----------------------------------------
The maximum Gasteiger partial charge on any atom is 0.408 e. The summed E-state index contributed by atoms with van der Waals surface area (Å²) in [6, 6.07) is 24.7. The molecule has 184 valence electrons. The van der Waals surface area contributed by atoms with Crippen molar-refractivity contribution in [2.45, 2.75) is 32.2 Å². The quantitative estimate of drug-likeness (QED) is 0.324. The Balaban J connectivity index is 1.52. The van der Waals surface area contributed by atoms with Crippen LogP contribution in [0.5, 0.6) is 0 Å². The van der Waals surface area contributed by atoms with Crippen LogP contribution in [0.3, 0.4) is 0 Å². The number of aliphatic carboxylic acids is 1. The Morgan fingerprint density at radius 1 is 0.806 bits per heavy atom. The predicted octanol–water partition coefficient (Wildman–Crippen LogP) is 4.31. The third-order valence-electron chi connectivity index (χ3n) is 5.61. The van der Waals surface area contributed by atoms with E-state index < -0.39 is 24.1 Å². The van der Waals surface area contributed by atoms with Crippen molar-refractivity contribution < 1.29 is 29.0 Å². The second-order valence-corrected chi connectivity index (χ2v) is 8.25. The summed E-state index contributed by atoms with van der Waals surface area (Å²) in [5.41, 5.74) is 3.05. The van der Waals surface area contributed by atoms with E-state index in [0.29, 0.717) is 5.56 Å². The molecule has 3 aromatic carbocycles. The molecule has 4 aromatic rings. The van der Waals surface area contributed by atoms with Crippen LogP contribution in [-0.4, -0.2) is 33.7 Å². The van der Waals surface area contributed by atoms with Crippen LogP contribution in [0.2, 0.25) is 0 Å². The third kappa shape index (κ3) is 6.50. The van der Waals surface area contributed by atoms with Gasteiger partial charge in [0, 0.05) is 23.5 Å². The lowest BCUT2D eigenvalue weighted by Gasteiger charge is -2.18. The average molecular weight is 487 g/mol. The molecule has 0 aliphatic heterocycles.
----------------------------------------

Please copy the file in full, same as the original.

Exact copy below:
The maximum Gasteiger partial charge on any atom is 0.408 e. The summed E-state index contributed by atoms with van der Waals surface area (Å²) in [6, 6.07) is 24.7. The molecule has 184 valence electrons. The van der Waals surface area contributed by atoms with Crippen molar-refractivity contribution in [2.45, 2.75) is 32.2 Å². The quantitative estimate of drug-likeness (QED) is 0.324. The Balaban J connectivity index is 1.52. The van der Waals surface area contributed by atoms with Crippen LogP contribution in [0.5, 0.6) is 0 Å². The van der Waals surface area contributed by atoms with Crippen LogP contribution in [0.3, 0.4) is 0 Å². The number of aliphatic carboxylic acids is 1. The Morgan fingerprint density at radius 1 is 0.806 bits per heavy atom. The predicted octanol–water partition coefficient (Wildman–Crippen LogP) is 4.31. The third-order valence-electron chi connectivity index (χ3n) is 5.61. The van der Waals surface area contributed by atoms with E-state index < -0.39 is 24.1 Å². The van der Waals surface area contributed by atoms with Crippen molar-refractivity contribution < 1.29 is 29.0 Å². The second-order valence-corrected chi connectivity index (χ2v) is 8.25. The summed E-state index contributed by atoms with van der Waals surface area (Å²) in [5.41, 5.74) is 3.05. The van der Waals surface area contributed by atoms with E-state index in [0.29, 0.717) is 5.56 Å². The molecule has 3 aromatic carbocycles. The molecule has 4 aromatic rings. The van der Waals surface area contributed by atoms with Crippen LogP contribution in [-0.4, -0.2) is 33.7 Å². The van der Waals surface area contributed by atoms with Crippen LogP contribution in [0.2, 0.25) is 0 Å². The third kappa shape index (κ3) is 6.50. The van der Waals surface area contributed by atoms with Gasteiger partial charge in [0, 0.05) is 23.5 Å². The lowest BCUT2D eigenvalue weighted by Gasteiger charge is -2.18. The average molecular weight is 487 g/mol. The molecule has 0 aliphatic heterocycles.